Security Forces sergeant fighting his way to Olympics
by Nick Stubbs
The Sweet Science of boxing, with all the physical training and work that goes into the perfection of the techniques, has the simplest of objectives, said Staff Sgt. Angel Landrau, 6th Security Forces Squadron. It's hurt the other guy without getting hurt yourself.
An amateur boxer for the last four years, Landrau has his sights set on the 2004 Olympics. To get to the trials, he will have to win a major tournament in his weight class and the 23-year-old middleweight thinks he can do it.
He recently lost a chance to advance to the final four in the National Golden Gloves tournament in Las Vegas. But he felt it was a bad decision by the judges and has not lost his determination. His next stop will be a Police Athletic League tournament in Ohio this September. If he doesn't qualify there, he still has a shot at the Olympics if he can win the Armed Forces title.
"My goal is to win the PAL tournament," said Landrau, who arrived at MacDill in April. "If that doesn't work out I will definitely be going for the armed forces title."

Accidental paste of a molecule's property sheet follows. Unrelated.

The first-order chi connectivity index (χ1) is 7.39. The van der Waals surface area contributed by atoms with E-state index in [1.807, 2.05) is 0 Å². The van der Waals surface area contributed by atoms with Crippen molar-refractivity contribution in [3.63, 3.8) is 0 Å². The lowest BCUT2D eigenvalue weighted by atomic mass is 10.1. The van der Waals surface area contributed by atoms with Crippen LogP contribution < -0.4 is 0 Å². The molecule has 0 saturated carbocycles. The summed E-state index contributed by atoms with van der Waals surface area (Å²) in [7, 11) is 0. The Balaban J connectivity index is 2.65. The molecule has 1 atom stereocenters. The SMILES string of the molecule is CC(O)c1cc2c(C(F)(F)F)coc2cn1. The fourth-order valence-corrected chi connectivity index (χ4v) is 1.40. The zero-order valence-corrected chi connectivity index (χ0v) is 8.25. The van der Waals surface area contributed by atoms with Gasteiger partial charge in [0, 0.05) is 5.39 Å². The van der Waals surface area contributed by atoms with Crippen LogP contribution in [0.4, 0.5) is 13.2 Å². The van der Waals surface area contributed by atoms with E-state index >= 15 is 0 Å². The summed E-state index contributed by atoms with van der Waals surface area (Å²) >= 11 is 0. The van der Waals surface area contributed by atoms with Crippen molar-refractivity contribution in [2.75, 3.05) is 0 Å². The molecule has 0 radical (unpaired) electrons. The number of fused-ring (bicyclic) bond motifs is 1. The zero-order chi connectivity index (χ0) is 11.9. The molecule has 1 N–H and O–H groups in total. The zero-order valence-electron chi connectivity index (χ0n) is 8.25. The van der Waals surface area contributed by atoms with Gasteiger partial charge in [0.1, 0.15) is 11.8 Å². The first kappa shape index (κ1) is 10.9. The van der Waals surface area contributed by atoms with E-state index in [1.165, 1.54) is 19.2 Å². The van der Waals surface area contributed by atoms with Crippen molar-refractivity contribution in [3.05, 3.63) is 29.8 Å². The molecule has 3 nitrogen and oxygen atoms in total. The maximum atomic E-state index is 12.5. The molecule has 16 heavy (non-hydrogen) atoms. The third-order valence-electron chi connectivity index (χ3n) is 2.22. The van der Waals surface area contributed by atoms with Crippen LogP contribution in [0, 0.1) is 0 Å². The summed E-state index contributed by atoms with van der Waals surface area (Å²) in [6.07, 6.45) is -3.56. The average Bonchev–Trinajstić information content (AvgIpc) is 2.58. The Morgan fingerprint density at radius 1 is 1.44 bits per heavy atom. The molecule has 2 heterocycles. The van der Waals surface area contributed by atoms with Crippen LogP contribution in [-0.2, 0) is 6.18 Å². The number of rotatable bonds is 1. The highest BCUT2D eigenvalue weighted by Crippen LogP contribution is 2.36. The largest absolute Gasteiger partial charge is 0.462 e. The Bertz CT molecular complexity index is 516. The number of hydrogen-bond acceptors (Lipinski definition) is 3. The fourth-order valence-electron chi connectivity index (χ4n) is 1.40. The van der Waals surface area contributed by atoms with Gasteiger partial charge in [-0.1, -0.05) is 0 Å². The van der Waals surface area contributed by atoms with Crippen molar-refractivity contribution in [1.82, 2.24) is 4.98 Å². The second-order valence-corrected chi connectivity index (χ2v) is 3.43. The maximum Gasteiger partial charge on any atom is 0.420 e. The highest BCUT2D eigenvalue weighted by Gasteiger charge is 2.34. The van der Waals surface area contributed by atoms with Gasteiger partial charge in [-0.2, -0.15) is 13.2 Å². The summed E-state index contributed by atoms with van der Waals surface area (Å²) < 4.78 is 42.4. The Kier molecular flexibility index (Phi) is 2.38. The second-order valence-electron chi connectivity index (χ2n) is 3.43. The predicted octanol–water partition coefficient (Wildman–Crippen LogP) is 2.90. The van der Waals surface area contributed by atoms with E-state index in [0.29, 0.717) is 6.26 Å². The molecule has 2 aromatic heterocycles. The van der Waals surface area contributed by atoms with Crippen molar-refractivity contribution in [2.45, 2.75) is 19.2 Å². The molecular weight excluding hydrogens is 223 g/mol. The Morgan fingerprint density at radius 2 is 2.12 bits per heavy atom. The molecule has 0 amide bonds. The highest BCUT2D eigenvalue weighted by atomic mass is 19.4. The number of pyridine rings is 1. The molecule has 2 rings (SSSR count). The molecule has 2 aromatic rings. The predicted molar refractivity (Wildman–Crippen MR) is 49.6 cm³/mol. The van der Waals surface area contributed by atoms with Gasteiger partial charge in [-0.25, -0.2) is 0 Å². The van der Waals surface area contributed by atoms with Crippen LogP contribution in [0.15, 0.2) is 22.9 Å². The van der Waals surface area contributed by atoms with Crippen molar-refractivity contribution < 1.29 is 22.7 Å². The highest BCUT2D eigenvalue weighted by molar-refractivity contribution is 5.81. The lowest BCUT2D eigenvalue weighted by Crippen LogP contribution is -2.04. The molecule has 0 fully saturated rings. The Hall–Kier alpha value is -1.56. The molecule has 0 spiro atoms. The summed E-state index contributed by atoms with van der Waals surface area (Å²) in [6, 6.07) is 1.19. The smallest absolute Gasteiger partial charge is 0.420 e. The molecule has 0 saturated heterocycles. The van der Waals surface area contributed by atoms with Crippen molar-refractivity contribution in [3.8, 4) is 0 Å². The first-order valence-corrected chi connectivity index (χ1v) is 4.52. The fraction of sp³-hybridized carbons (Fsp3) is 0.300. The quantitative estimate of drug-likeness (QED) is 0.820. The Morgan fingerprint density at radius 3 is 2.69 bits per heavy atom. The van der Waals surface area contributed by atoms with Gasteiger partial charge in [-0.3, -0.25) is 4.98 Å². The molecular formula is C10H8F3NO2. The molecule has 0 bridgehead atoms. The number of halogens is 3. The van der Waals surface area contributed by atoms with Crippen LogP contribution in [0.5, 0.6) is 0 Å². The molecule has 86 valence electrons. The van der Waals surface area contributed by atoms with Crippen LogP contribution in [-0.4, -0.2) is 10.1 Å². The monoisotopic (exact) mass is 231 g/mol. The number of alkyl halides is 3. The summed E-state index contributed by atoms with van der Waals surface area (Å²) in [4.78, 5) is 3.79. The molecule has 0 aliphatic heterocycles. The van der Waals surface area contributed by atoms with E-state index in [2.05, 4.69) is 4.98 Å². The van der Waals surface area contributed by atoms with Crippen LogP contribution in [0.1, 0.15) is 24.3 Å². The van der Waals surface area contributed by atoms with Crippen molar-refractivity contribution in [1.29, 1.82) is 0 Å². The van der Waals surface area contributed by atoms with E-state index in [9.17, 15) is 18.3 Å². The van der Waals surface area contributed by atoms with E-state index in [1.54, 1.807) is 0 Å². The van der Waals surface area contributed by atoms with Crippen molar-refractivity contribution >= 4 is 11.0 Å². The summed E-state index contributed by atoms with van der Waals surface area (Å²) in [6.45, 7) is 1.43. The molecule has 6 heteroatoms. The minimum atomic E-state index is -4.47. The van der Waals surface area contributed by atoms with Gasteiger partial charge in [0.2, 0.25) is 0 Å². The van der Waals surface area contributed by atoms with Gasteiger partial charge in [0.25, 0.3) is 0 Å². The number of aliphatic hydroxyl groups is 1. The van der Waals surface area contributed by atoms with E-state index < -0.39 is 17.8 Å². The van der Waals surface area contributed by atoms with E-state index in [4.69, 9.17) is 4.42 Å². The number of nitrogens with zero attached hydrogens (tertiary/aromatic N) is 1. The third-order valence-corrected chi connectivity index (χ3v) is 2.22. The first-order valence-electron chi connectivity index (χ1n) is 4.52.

With a record of 19-6, Landrau describes himself as a calculating fighter. He doesn't like to go in looking for a knockout as it more often than not will get a fighter into trouble.
"I you're looking for it (the knockout) you can get sloppy," said Landrau. "Your opponent knows what you are trying to do and he fights even more defensively so it's better to just let it happen naturally because most knockouts come out of opportunity by surprise."
Landrau's fight plan is to "stay busy" and keep throwing punches. If you do that, he says, "things can turn your way." Landrau, who considers his left hook his signature, said Felix Trinidad is the boxer he admires most. It isn't just his fighting style, said Landrau, but his attitude and work ethic.
"He has the heart and the willingness to work," said Landrau, who notes dedication to the sport is the key to success. Landrau's dedication is evident, as he maintains a strict workout schedule even on days where he is doing 12-hour shifts with the Security Forces Squadron. On those days his workouts are lighter but he gets stated earlier, with perhaps some roadwork or weight lifting, but he feels you have to stay on top of the conditioning to be competitive.
"You have to be in shape," said Landrau, who eventually would like to turn pro. "It's tough but it's something you've got to do if you want to make it."
Landrau said there is some precedent for Air Force boxers making it to the Olympics. Air Force team fighter Ron Simms was a qualifying Olympic Team alternate a couple of times, he said, adding that the military has fielded some great fighters over the years.